While Lebanon and Turkey have taken in millions, the urban areas in Western Europe that opened their doors to a handful of refugees now find their communities in far-right uproar. Islamophobic fascism is sprouting up like a weed, with bands of neo-crusaders and white supremacists flocking to the streets with violent words, and violent actions. Fascism is back, baby.

Pregnant Muslim women have been kicked in the streets. Mosques have been defaced with swastikas and dead pigs. Eight year old children have been arrested for terrorism. These crimes, naturally, do not warrant international coverage or a discussion about “European culture”, and in the face of such brutality the only people capable of demanding justice – the media – issue bland, matter-of-fact reports or ignore the issue entirely. Those who unapologetically defend freedom of speech are nowhere to be found either, including those who proudly declared that they stood with Charlie Hebdo after the brutality they endured. Their silence suggests that beating a pregnant woman until she miscarries her baby is bad, but not half as bad as a European victim of a terror attack. One victim is simply more worthy of coverage and sympathy.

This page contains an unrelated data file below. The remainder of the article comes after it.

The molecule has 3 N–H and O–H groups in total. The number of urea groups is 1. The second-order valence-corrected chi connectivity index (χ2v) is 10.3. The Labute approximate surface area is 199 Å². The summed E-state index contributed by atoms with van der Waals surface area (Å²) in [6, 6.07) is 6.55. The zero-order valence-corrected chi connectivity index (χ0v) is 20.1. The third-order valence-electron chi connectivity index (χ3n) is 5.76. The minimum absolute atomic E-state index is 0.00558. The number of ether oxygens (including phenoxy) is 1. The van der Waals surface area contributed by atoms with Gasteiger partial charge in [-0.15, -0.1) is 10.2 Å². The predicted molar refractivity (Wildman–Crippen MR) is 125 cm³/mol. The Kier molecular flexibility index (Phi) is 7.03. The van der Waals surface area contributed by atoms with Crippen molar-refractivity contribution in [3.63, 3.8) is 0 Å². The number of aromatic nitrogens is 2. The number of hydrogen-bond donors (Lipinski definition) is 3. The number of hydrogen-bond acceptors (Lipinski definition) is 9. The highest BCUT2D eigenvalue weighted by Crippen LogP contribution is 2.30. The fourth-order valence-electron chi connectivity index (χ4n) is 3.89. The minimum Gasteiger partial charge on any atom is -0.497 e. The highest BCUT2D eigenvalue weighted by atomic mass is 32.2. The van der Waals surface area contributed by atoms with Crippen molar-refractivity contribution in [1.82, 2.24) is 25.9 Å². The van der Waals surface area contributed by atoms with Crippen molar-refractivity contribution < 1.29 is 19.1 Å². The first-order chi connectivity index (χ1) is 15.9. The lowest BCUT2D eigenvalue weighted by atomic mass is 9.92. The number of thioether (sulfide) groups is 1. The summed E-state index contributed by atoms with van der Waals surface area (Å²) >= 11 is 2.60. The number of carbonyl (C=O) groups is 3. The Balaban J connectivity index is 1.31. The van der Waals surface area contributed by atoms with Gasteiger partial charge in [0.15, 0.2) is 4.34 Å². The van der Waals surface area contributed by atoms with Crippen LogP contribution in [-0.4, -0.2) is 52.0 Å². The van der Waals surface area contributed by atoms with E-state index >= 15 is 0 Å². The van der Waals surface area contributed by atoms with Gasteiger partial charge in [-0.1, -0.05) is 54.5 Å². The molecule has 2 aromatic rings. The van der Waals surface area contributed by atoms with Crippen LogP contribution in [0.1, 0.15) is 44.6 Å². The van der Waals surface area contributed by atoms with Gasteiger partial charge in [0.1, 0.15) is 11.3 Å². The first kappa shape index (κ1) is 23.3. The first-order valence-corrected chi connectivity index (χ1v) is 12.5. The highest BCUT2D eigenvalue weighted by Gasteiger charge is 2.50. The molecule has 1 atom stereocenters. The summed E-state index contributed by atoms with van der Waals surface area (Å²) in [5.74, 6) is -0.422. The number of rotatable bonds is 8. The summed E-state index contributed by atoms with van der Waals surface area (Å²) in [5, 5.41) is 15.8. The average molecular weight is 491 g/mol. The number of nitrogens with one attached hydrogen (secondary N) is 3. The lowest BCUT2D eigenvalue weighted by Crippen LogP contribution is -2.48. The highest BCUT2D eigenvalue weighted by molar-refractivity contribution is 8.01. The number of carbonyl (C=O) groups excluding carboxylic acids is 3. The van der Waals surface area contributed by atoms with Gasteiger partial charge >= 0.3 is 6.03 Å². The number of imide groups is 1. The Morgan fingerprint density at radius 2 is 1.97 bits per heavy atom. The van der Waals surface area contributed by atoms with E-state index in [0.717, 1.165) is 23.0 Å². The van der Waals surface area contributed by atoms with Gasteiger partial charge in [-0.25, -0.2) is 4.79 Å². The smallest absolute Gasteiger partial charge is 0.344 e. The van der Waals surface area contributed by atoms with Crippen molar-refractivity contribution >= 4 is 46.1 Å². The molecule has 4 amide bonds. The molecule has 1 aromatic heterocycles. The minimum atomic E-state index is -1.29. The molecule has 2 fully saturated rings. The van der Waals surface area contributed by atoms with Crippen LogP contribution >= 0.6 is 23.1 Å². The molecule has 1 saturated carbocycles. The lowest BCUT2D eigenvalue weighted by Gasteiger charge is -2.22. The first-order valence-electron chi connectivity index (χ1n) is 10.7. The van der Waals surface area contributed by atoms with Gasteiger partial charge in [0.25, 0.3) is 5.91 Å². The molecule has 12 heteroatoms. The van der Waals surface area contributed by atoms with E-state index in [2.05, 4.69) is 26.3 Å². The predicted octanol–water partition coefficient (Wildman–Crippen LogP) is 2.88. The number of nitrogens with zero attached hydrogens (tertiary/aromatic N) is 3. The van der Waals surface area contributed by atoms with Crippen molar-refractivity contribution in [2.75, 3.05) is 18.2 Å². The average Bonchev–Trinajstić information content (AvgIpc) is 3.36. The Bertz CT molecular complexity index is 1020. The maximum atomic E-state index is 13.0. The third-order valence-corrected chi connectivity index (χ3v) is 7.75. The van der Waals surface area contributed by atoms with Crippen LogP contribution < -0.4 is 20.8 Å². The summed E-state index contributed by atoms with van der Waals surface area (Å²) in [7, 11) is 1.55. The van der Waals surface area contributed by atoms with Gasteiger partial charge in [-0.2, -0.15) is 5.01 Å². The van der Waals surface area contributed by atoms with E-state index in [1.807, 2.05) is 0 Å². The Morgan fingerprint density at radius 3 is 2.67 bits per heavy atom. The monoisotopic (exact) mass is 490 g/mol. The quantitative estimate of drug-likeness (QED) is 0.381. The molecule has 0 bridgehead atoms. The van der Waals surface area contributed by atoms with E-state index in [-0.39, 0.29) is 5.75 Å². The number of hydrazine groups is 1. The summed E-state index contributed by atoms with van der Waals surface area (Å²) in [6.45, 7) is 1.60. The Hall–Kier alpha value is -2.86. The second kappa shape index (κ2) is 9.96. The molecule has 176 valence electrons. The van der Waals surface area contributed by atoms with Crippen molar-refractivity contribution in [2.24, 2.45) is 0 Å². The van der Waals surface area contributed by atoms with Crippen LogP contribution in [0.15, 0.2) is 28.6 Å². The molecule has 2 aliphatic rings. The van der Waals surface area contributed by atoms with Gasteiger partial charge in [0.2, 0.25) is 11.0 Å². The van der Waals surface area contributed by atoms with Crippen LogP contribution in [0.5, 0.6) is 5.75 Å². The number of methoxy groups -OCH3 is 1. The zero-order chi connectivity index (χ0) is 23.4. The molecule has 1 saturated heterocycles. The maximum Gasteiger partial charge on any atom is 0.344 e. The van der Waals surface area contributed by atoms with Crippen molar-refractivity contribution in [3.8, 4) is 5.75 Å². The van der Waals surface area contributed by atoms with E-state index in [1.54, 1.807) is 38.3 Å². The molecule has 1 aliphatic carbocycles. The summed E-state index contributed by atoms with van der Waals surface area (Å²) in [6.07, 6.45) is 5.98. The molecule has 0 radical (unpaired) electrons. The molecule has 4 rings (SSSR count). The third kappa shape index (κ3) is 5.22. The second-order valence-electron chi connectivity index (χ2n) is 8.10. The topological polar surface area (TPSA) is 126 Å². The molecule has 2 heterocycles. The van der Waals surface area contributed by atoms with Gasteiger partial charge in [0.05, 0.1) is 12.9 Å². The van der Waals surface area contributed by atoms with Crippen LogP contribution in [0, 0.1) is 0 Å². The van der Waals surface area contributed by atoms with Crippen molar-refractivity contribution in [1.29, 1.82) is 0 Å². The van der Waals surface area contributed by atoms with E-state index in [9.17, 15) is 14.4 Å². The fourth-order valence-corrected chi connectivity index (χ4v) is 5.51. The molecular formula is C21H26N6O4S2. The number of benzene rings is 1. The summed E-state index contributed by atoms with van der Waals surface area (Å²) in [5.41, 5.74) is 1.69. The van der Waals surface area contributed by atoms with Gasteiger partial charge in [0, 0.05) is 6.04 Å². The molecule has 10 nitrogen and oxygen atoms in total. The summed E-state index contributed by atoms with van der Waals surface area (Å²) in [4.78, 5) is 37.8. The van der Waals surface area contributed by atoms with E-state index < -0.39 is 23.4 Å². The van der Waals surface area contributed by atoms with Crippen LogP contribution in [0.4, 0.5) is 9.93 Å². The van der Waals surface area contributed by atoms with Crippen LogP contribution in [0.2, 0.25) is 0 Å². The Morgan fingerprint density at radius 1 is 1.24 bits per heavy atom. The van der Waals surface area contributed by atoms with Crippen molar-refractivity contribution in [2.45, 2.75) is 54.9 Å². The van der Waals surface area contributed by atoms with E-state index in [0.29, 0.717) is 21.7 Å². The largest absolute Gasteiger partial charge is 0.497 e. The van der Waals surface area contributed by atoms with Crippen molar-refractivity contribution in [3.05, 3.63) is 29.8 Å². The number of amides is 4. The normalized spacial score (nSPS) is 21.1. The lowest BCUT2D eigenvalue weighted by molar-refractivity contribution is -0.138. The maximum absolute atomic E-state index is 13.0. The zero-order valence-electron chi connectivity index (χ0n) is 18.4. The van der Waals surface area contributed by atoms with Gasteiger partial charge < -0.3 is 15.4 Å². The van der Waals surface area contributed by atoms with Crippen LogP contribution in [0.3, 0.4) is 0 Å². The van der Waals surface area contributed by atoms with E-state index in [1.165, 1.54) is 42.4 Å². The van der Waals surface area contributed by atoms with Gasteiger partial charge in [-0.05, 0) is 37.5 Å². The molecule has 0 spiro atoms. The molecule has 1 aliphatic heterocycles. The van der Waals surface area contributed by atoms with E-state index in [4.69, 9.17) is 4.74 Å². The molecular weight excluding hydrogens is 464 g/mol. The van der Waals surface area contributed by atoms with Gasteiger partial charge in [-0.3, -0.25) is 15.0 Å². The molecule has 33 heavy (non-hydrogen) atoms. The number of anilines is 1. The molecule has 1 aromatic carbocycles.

Nowhere is this grassroots crusade more prevalent than in France, a country that some five million Muslims dare to call home. Of these approximate five million Muslims, exactly nine have committed mass atrocities against civilians in recent months, first at the headquarters of Charlie Hebdo last January, then across Paris last November, although Islamophobic hate crimes precede these attacks by years. On orders from a would-be Caliphate two thousand miles away, these nine individuals have sealed the fate of France’s Muslim population, and now countless innocents find themselves on the receiving end of humiliation, isolation, and the constant risk of physical violence, with a disinterested press and a platitude-giving political class.